How to Start a Spiritual Practice
Starting a spiritual practice is overwhelming! At least, it can seem that way.
It’s easy to see why. We often realize we need to make changes in our lives because something has triggered that realization–an awareness of unhappiness dawns upon us, a major life change (like a lost job) happens to us, or something unsettling, such as a health scare or significant relational conflict, occurs with us.
These things reveal an internal imbalance within us, and we seek to restore that lost balance.
This is where a spiritual practice comes in. Inherently, we know that if we do some things to quiet and center ourselves, or draw closer to God, we will be in a better place. We sense that the imbalance has been caused, in part, at least, by our neglect of spirituality.
But where do we start? Finding a beginning point can be stressful all on its own.
In the Christian tradition, we often advise seekers to begin with prayer or regular Bible reading. This advice is helpful to seasoned Christians who have been accustomed to practicing these things.
A new Christian, or someone newly walking the Christian path, can find these same things to be overwhelming. They might ask, “What do I ask for in prayer?” “How long do I pray for?” “What are the right words for me to use?”
Or, they took one look at the Bible–a collection of 66 different books, well over 1000 pages, divided into two sections, written over hundreds of years, and including diverse literary genres–and say (in their minds), “Thanks, but no thanks.”
I empathize with those who struggle to adopt prayer and Bible reading as a spiritual practice. I have been a Christian for over thirty years and I still struggle, at times, with those practices.
What I have found most helpful for myself, and what I recommend to others on the journey, is something very simple. Something that almost anyone can do. Something that can be done at almost any time of the day, rain or shine, with or without others.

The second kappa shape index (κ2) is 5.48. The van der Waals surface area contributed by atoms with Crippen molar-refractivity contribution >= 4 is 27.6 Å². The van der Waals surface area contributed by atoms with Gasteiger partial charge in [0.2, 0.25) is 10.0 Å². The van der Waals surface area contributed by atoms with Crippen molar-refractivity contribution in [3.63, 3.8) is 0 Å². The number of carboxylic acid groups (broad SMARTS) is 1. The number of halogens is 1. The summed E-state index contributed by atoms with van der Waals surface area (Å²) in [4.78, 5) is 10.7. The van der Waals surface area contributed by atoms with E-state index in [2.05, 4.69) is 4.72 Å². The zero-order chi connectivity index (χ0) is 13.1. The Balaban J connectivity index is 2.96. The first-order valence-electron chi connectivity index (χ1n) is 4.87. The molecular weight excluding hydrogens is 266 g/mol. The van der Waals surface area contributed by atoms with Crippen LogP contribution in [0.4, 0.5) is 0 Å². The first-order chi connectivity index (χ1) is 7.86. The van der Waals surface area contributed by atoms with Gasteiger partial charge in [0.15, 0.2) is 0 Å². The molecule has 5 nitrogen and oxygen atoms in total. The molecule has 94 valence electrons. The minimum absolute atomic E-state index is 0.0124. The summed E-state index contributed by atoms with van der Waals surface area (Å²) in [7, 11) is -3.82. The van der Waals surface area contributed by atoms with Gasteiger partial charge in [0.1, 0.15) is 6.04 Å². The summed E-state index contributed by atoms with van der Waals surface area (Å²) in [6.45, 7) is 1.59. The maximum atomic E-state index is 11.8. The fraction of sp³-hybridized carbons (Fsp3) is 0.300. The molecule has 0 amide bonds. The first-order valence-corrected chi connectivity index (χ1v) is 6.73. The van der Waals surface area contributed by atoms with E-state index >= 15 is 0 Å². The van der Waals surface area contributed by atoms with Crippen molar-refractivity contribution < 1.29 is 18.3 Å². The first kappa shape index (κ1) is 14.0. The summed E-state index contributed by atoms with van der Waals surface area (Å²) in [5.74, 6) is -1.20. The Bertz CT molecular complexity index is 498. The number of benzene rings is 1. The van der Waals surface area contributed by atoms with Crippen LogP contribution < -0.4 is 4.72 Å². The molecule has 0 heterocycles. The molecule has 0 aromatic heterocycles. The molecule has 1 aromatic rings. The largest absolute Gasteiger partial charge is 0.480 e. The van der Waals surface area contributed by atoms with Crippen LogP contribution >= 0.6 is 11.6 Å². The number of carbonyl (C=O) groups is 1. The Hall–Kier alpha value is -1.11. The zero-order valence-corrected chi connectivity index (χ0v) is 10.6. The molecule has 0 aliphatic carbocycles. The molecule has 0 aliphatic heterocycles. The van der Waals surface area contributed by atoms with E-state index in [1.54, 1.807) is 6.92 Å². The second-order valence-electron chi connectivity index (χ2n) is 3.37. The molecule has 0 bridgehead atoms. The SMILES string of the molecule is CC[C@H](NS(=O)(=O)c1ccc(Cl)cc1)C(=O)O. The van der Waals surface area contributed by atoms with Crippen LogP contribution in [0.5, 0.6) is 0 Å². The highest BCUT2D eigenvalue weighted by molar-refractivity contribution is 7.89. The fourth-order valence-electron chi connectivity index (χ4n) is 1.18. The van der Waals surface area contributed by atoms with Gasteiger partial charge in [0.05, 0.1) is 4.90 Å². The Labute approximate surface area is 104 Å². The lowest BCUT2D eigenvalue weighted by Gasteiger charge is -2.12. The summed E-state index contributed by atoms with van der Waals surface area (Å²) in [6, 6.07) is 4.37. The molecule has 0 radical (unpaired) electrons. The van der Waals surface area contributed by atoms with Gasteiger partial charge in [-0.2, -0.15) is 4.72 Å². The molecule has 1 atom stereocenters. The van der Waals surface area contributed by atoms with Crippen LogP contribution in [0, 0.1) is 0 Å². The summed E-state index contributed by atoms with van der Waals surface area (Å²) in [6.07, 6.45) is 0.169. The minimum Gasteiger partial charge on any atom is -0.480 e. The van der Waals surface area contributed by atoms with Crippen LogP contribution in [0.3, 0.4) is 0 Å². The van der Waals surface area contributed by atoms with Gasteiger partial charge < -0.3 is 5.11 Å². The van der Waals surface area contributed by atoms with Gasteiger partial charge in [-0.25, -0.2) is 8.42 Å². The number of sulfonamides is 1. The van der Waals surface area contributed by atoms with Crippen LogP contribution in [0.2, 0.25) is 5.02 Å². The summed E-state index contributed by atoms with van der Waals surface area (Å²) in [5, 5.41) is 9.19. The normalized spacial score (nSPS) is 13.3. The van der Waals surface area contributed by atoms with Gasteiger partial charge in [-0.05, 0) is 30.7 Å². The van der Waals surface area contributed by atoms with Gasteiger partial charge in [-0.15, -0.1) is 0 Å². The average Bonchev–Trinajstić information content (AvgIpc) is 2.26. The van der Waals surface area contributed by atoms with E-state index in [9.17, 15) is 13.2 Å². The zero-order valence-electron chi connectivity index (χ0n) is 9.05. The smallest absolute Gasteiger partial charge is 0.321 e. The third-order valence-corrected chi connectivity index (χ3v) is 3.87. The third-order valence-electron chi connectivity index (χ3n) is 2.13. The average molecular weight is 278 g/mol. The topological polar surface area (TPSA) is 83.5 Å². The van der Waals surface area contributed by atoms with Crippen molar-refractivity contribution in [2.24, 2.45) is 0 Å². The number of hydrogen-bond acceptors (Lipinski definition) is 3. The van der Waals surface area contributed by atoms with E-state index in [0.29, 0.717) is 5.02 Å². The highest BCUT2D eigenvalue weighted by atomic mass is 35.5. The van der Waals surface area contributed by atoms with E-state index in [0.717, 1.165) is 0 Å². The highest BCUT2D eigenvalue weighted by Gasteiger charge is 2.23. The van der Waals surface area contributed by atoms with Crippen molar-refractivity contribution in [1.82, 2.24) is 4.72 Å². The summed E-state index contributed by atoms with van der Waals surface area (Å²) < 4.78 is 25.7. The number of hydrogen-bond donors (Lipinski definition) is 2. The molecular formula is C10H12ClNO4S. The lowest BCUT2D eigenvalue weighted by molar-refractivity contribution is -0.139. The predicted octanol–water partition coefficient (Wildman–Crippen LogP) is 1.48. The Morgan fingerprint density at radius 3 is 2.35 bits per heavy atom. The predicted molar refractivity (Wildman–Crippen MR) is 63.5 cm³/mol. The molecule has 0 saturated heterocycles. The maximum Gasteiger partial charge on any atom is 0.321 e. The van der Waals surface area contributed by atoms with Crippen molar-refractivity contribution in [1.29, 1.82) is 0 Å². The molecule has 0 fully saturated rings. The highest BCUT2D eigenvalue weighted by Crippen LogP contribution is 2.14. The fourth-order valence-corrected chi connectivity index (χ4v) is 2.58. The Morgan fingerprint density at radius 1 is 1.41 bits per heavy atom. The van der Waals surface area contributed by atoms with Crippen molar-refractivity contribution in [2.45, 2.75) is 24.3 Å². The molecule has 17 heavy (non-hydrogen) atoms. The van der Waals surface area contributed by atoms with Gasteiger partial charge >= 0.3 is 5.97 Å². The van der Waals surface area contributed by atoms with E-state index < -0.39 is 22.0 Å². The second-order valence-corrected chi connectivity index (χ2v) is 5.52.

My simple recommendation for starting a spiritual practice is this: Take a walk.
Walking is like therapy for the soul. Walking helps you, first of all, to make (and take) time for yourself. It is earthy; it puts you in touch with your body and with nature, as your feet hit the ground step by step and you observe your surroundings.
Walking helps you clear your mind. It’s almost as though each step helps you release tension, worry, and anxiety. I recommend that people start with 30 minutes and build up to at least an hour (with longer walks on weekends or days off). The longer the walk, the more time you have to clear your thoughts. In this way, walking serves as meditation, helping you to become aware of your thoughts, note them, and then let them go.
As your mind becomes freed from anxiety and the jumble of words, ideas, and thoughts circling within it, you will find space to process new thoughts and plans. New creative solutions to problems will emerge. Your mind will become quieted.
And in that quiet, you will find prayer.
All this from a simple practice of regular walks. Who knew?
— — — —
Need help connecting with God in prayer? Get my free prayer guide, 7 Days to More Effective Prayer, when you join my Daily Discipleship email community.
If you’re interested in learning more about walking as a spiritual habit, I wrote several chapters about it in my Soul-Care for Shepherds book. The book was written mainly for pastors, but it would be helpful as a general spirituality primer for anyone interested in spiritual growth.